If you haven’t taken an American road trip this summer, check out this map of the most iconic road trips in literature for inspiration. Stop at a summer festival (just like Sal Paradise, who we all know couldn’t get enough Pitchfork Music Festival), and use these tips to put together a crafty outfit. If you’re thinking of AirBNB-ing, you never know who you’ll be staying with: should you stumble upon the household of — and thus the emotional conflicts of — a superhero, perhaps this relationship map of Marvel’s characters will prove handy in avoiding their terrifying spats.
If you can’t get away from your city, though, wouldn’t it be nice to convert your public transit system into a more enjoyable experience? As we previously reported, LCD Soundsystem’s James Murphy has been working on a project called the Subway Symphony, which will change the piercing sound of turnstiles into something more melodic. Although it has the support of some New Yorkers (and Heineken), MTA policy makers have been dubious of the project. Watch the latest video update here.
It’s been 24 years since Dr. Seuss died (at 87, of oral cancer), but that couldn’t stop his unpublished works from finding their way to your library shelf. In 2013, after his widow discovered the manuscript of Seuss’ What Pet Should I Get?, his last editor, Cathy Goldsmith, made it her goal to get the book out in stores. Read Vulture’s piece on how she helped finish the book and prep it for its July 28 release.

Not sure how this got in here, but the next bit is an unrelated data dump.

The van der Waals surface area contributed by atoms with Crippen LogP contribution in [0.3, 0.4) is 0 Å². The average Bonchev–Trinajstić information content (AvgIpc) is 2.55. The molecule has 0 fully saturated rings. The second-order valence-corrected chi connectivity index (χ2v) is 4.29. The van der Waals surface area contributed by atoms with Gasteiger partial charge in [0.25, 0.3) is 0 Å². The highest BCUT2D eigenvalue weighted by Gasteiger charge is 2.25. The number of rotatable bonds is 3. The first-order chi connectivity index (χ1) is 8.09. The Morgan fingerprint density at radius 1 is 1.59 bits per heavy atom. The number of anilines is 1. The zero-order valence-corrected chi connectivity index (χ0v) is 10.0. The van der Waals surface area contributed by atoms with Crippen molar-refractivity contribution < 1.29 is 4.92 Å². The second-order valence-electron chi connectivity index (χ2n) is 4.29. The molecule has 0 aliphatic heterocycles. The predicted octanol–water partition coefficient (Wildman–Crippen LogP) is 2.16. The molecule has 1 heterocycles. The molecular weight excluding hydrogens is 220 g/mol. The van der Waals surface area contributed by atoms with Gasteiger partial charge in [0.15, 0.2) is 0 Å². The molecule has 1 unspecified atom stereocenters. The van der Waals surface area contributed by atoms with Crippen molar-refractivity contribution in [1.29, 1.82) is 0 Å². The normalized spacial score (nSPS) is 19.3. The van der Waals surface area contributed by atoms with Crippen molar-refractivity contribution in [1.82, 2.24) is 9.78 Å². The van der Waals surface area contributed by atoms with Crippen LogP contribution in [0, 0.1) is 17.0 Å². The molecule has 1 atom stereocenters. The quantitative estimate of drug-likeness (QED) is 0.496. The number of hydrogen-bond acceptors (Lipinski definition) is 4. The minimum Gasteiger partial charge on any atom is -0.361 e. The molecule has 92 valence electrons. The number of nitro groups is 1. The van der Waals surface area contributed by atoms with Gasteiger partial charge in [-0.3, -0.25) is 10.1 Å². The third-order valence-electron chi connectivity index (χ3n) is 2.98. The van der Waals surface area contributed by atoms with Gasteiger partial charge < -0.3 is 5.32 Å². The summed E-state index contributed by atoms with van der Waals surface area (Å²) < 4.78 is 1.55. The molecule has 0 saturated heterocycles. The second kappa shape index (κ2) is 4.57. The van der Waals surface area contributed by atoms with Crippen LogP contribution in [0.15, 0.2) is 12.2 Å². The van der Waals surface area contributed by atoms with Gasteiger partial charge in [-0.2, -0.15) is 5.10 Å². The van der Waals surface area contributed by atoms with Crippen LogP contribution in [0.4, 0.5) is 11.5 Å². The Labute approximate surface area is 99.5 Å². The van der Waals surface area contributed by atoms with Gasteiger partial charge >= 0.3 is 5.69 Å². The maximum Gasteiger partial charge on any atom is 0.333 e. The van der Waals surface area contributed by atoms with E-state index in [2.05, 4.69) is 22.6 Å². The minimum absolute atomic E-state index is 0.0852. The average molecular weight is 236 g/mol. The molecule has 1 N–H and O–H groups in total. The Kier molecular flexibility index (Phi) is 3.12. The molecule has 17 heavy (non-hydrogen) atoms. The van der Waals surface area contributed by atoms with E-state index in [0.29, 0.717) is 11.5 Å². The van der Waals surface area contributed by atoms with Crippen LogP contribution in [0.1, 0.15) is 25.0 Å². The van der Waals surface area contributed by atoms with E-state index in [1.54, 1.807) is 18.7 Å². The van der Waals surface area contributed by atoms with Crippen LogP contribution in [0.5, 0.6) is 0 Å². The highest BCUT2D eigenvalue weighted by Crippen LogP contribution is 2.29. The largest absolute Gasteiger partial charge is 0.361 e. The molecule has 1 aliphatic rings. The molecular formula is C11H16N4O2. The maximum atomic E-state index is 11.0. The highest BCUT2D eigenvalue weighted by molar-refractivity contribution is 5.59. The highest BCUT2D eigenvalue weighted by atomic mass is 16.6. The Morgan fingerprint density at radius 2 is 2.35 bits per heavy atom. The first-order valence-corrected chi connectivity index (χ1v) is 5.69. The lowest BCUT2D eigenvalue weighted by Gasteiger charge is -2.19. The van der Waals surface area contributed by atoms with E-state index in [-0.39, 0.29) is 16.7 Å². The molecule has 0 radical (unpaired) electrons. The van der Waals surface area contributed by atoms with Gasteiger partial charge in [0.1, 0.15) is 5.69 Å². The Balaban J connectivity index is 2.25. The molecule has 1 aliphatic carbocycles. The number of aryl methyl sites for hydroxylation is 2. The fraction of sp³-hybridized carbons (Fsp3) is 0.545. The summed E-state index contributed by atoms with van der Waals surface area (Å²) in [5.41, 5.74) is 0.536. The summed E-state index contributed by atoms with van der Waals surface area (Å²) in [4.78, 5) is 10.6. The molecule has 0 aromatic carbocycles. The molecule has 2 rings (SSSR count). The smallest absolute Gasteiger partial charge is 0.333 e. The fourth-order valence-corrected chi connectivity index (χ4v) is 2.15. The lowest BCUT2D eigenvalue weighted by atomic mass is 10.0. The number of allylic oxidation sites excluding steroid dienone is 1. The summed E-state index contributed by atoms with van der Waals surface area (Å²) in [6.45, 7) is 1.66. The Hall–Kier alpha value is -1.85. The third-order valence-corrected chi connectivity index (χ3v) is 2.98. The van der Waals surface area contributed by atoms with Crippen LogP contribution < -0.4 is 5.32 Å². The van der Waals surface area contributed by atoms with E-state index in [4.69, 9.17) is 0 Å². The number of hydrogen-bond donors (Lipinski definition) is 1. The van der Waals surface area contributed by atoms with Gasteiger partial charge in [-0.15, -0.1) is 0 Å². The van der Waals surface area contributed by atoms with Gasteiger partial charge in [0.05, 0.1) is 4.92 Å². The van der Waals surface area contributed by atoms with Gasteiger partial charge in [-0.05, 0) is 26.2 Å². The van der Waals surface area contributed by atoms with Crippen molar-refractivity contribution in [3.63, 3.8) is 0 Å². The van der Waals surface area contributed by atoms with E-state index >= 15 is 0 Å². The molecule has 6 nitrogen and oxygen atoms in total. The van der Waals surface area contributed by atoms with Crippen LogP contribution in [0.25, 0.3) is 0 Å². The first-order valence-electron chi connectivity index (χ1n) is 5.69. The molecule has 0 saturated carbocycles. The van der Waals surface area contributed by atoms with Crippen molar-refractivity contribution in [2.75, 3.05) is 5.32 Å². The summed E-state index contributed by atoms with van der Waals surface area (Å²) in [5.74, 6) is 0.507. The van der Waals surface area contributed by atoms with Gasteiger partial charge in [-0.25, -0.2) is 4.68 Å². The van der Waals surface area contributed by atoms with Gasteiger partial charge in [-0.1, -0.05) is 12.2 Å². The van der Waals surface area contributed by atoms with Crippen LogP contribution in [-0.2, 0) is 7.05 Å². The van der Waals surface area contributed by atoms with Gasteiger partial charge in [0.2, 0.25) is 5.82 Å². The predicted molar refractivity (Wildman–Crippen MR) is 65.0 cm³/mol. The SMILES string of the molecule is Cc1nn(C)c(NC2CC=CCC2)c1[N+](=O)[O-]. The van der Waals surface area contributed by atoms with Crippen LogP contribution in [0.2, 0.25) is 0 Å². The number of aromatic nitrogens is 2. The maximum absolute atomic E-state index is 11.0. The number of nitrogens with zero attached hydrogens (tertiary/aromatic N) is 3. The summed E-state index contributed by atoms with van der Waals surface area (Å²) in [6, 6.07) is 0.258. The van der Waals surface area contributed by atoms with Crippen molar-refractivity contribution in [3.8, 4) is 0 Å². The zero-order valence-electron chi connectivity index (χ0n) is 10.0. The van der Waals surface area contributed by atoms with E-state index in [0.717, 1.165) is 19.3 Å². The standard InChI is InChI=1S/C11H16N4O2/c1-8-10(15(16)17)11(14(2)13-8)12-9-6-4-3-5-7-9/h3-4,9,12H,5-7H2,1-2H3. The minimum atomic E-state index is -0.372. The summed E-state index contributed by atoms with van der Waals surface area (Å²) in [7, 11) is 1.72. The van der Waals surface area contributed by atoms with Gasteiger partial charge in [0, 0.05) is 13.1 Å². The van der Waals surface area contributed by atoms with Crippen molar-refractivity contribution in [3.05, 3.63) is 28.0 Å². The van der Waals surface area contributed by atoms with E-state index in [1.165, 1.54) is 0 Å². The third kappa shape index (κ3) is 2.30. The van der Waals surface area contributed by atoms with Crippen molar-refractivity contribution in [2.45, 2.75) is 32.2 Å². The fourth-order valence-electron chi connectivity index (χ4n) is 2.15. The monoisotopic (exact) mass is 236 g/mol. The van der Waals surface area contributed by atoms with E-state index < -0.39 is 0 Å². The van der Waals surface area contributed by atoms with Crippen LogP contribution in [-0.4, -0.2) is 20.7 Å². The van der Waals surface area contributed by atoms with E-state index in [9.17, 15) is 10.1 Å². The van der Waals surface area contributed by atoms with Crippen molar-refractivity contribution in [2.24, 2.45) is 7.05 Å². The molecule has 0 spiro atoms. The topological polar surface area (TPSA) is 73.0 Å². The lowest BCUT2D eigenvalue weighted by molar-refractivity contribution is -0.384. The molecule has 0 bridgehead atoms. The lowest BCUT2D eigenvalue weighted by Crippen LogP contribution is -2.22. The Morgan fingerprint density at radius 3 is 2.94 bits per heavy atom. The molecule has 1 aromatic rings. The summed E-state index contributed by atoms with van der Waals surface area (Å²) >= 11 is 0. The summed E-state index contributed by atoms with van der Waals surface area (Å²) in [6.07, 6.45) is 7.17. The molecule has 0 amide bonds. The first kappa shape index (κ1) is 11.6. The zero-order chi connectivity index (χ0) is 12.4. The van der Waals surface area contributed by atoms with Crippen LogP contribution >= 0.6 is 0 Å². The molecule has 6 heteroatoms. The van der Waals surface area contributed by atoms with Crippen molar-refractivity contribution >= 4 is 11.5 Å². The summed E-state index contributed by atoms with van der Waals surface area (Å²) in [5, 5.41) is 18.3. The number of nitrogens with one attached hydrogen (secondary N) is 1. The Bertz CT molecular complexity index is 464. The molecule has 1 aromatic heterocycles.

And, if you’re willing to give into a story that’s as sweet as its subject, check out this piece on the origin of the popsicle, which was invented accidentally (as many things are) in 1905 by an 11-year-old boy (as many things are not) named Frank Epperson. He called it the “epsicle,” but changed it 19 years later on his children’s request (since he was their father, they called it a “Pop’s ‘Sicle”).
Good eats were also plentiful in 1950s and 1960s L.A., and The Hollywood Reporter has historicized old Hollywood “power dining” through a series of menus in this detailed and engaging piece.
There are monumental strides being made in the treatment of Alzheimer’s disease. Eli Lilly and Company seem close to cracking the code against amyloid-beta plaques with their new drug, Solanezumab. The Guardian has a feature on the new drug, in which Dr. Doug Brown of Alzheimer’s Research UK alleges that “these drugs are able to reduce the sticky plaques of amyloid that build up in the brain, and now we have seen the first hints that doing this early enough may slow disease progression.”